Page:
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Home heath Exploring Attitudes Toward Pre-Exposure Prophylaxis for HIV Prevention Prior to Implementation Among Female Sex Workers in Malaysia: Results from a Qualitative Study

Exploring Attitudes Toward Pre-Exposure Prophylaxis for HIV Prevention Prior to Implementation Among Female Sex Workers in Malaysia: Results from a Qualitative Study

by moneylab

haylen Foley,1 Danya E Keene,1 Roman Shrestha,2– 4 Shan-Estelle Brown,5 Kamal Gautam,2 Ryan A Sutherland,3 Francesca Maviglia,3 Rumana Saifi,4 Jeffrey A Wickersham3,4

1Department of Social and Behavioral Sciences, Yale School of Public Health, Yale University, New Haven, CT, USA; 2Department of Allied Health Sciences, University of Connecticut, Storrs, CT, USA; 3Section of Infectious Diseases, Department of Internal Medicine, Yale School of Medicine, Yale University, New Haven, CT, USA; 4Centre of Excellence for Research in AIDS (CERiA), Faculty of Medicine, University of Malaya, Kuala Lumpur, Malaysia; 5Department of Anthropology, Rollins College, Winter Park, FL, USA

Correspondence: Shaylen Foley, 135 College Street, Suite 323, New Haven, CT, 06510, USA, Tel +419 343-4606, Email

Introduction: Pre-exposure prophylaxis (PrEP) is an effective method for prevention of HIV transmission. Female sex workers (FSW) in Malaysia are at substantially increased risk of acquiring HIV compared to the general female population, yet little is known about this population’s current HIV prevention practices or acceptance of PrEP. This study aims to inform the culturally relevant implementation of PrEP through the qualitative exploration of (1) the potential need for PrEP in this population and (2) the factors that determine FSW willingness to use oral PrEP.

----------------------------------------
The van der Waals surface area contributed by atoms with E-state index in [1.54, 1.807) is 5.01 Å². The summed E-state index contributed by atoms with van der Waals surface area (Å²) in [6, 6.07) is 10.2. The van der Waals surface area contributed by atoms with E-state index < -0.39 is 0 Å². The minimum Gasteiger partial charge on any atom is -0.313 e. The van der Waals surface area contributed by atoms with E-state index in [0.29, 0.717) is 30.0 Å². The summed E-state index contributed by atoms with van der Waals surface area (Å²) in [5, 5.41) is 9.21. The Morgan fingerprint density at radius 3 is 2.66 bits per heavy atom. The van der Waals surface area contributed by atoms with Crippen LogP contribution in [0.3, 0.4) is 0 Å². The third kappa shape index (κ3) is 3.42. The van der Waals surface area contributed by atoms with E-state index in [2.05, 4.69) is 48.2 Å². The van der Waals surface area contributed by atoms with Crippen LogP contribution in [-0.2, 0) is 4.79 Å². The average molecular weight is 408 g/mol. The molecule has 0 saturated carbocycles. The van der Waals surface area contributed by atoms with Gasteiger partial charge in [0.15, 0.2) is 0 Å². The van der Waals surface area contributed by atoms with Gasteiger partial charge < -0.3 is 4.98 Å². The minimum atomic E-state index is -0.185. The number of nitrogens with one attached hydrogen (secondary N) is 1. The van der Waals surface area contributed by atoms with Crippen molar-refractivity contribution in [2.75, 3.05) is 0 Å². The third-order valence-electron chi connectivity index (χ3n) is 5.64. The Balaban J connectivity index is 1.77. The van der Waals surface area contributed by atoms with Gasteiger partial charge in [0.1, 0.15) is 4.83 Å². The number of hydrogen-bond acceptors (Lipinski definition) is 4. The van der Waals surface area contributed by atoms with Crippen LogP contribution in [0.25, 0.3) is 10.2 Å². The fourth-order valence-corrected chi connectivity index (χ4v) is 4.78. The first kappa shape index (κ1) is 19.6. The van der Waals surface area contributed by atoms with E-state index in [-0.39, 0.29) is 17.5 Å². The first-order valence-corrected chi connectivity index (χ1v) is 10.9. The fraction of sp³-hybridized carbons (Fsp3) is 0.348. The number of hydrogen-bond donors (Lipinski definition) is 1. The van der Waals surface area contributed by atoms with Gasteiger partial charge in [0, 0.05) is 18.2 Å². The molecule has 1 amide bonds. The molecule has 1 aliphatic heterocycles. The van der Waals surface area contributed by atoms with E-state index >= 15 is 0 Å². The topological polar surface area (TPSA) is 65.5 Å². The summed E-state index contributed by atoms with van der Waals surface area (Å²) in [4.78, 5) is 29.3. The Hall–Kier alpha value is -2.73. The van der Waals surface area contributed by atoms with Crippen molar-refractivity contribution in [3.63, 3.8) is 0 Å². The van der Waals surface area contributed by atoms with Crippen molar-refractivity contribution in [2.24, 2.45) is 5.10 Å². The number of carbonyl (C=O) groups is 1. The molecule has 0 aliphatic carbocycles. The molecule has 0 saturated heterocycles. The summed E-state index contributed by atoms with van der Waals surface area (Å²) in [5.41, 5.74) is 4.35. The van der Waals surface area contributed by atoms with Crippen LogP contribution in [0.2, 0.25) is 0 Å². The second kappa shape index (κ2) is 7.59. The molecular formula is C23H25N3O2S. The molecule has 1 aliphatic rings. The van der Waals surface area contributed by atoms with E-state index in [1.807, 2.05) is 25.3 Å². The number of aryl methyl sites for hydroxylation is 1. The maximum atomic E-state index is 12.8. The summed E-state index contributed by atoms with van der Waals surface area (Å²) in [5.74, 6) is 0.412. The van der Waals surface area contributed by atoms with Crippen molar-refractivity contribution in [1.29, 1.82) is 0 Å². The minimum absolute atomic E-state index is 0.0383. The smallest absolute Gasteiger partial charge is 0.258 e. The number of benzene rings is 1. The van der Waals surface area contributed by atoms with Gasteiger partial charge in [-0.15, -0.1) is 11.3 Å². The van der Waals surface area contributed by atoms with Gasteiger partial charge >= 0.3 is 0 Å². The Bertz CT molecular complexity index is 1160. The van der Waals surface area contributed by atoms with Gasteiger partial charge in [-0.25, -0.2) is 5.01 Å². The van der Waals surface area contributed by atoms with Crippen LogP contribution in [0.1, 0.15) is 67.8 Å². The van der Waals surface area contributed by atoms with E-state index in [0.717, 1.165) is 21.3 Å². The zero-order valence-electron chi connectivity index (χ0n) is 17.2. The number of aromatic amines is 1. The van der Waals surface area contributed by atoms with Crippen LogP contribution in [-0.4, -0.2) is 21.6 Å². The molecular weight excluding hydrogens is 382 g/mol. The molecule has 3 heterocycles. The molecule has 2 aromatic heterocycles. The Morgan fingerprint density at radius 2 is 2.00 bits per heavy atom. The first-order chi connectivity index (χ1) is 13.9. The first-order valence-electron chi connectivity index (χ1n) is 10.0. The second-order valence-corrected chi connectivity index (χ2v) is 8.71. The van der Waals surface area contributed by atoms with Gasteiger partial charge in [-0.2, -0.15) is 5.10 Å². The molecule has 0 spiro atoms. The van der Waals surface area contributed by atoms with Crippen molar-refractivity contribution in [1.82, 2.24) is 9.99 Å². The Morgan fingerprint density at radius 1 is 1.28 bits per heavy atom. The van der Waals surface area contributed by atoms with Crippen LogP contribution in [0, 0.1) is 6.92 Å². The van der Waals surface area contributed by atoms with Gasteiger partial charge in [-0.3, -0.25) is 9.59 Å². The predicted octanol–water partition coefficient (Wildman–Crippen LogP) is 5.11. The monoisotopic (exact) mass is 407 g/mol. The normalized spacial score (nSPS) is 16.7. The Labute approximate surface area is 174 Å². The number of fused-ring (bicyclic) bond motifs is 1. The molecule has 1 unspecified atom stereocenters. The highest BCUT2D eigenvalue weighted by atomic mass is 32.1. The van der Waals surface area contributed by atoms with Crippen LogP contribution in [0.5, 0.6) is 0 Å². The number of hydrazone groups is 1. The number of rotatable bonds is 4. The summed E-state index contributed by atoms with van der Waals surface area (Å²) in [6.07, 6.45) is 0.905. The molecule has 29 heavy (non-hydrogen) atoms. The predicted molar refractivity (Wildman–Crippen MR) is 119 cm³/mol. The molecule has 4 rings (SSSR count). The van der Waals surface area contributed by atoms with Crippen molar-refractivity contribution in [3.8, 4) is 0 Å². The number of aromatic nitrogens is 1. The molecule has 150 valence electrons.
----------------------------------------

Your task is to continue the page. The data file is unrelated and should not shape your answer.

Methods: In-depth, semi-structured interviews (n = 30) were conducted with FSW in English, Malay, or Tamil. Transcribed and translated interviews were analyzed using a grounded theory approach.
Results: FSW express positive interest in PrEP but prefer it as a supplement to condoms, not a replacement. Perceived challenges to PrEP use include cost, adherence, and side effects.
Conclusion: The findings suggest that in combination with condom use, PrEP may be an acceptable method of HIV prevention. Effective PrEP rollout may also include condom promotion using a peer-driven model, cost subsidies, and sex work harm reduction and empowerment components.

Keywords: sex work, HIV, pre-exposure prophylaxis, Malaysia


Female sex workers (FSW) are disproportionally affected by HIV compared to the general population.1 Compared to the general population, FSW reports having more sex partners and more frequent sexual risk behaviors, putting them at higher risk of both acquiring and transmitting HIV. FSW have been largely underserved in HIV research and practice, particularly with regard to biomedical approaches to prevention.2

Daily oral Pre-Exposure Prophylaxis (PrEP) for HIV prevention offers the opportunity to curb HIV transmission among FSW in a novel way. Intended for HIV-uninfected individuals at high risk, PrEP has been demonstrated to safely and effectively reduce risk of HIV infection in men who have sex with men (MSM), people who inject drugs (PWID), and serodiscordant heterosexual couples.3 Although PrEP has already proven to be effective for preventing HIV in FSW, there is limited research on factors related to its implementation in FSW populations.